If, indeed, the speed of light is constant,why is it usually listed for a vacuum?

Asked by: Doris Thomas


In a medium other than a vacuum, light propagates by a cascade of interactions with the molecules or atoms that make up the medium. Photons, the 'particles' of light, are absorbed and re-radiated (by atoms or molecules), absorbed again and re-radiated again, and over-and-over as they pass through the medium.

Since each absorption and re-radiation interaction takes time, though it be very little, the cascade cannot travel as fast through a material medium as light can in a vacuum. Light travelling in a vacuum does not have to 'waste time' being repeatedly absorbed and re-radiated. For this reason, the speed of light in a material medium is generally less than c, and will exhibit a specific value that depends upon the characteristics of the medium.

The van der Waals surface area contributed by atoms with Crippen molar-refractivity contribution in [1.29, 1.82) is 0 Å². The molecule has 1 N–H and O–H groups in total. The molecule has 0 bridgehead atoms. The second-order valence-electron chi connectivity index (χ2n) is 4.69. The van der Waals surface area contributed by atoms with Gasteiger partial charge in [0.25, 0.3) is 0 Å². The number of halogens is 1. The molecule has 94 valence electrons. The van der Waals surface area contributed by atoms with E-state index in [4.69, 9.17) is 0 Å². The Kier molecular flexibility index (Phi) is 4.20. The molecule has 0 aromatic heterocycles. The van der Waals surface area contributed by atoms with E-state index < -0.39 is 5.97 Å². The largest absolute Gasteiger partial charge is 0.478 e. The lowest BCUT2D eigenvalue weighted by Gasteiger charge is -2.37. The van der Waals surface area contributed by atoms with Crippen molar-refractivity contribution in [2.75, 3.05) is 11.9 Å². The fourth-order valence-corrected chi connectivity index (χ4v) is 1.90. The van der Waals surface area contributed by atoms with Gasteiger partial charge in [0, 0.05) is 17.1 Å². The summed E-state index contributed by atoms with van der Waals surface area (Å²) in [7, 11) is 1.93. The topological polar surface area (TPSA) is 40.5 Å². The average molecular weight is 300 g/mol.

Since a vacuum exists between the atoms or molecules of a material medium, the speed of light between absorption and re-radiation sites is still c. It is the interactions that cause the overall speed through a material medium to differ from the standard value c in vacuum.

Clearly, the speed of light in a vacuum is, in a sense, more 'fundamental' than the speed of light through any particular material medium. For this reason, the speed of light is usually quoted in vacuum. It is also much more convenient for reference purposes to quote the speed of light in a vacuum where the details of the medium, which may not be reproducible to sufficient accuracy from laboratory-to-laboratory, do not have to be considered or dealt with.
Answered by: Warren Davis, Ph.D., President, Davis Associates, Inc., Newton, MA USA